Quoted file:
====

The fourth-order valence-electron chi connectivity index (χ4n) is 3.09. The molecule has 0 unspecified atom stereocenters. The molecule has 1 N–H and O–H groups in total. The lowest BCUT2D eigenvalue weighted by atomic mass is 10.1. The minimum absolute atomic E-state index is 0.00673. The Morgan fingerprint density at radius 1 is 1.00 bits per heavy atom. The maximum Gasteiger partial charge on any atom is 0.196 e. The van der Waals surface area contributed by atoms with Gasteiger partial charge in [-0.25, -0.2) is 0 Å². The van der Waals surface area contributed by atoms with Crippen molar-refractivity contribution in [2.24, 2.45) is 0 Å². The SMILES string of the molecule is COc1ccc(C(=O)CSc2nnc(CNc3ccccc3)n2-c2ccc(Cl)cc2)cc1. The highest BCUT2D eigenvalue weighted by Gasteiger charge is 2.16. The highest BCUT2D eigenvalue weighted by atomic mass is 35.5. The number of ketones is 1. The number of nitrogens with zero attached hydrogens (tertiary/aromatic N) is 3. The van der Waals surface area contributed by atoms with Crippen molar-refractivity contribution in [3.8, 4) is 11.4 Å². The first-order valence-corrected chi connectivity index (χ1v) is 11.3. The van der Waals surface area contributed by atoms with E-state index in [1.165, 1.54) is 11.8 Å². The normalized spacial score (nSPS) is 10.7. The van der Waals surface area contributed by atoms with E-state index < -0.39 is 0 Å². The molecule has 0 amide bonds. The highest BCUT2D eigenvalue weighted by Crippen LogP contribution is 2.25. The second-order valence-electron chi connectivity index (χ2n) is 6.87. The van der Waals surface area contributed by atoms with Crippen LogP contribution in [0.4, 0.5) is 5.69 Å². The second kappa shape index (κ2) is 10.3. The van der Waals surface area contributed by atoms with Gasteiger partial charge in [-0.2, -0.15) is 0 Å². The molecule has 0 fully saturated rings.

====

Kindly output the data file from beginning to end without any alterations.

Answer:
The fourth-order valence-electron chi connectivity index (χ4n) is 3.09. The molecule has 0 unspecified atom stereocenters. The molecule has 1 N–H and O–H groups in total. The lowest BCUT2D eigenvalue weighted by atomic mass is 10.1. The minimum absolute atomic E-state index is 0.00673. The Morgan fingerprint density at radius 1 is 1.00 bits per heavy atom. The maximum Gasteiger partial charge on any atom is 0.196 e. The van der Waals surface area contributed by atoms with Gasteiger partial charge in [-0.25, -0.2) is 0 Å². The van der Waals surface area contributed by atoms with Crippen molar-refractivity contribution in [2.24, 2.45) is 0 Å². The SMILES string of the molecule is COc1ccc(C(=O)CSc2nnc(CNc3ccccc3)n2-c2ccc(Cl)cc2)cc1. The highest BCUT2D eigenvalue weighted by Gasteiger charge is 2.16. The highest BCUT2D eigenvalue weighted by atomic mass is 35.5. The number of ketones is 1. The number of nitrogens with zero attached hydrogens (tertiary/aromatic N) is 3. The van der Waals surface area contributed by atoms with Crippen molar-refractivity contribution in [3.8, 4) is 11.4 Å². The first-order valence-corrected chi connectivity index (χ1v) is 11.3. The van der Waals surface area contributed by atoms with E-state index in [1.165, 1.54) is 11.8 Å². The normalized spacial score (nSPS) is 10.7. The van der Waals surface area contributed by atoms with E-state index < -0.39 is 0 Å². The molecule has 0 amide bonds. The highest BCUT2D eigenvalue weighted by Crippen LogP contribution is 2.25. The second-order valence-electron chi connectivity index (χ2n) is 6.87. The van der Waals surface area contributed by atoms with Crippen LogP contribution in [0.4, 0.5) is 5.69 Å². The second kappa shape index (κ2) is 10.3. The van der Waals surface area contributed by atoms with Gasteiger partial charge in [-0.2, -0.15) is 0 Å². The molecule has 0 fully saturated rings.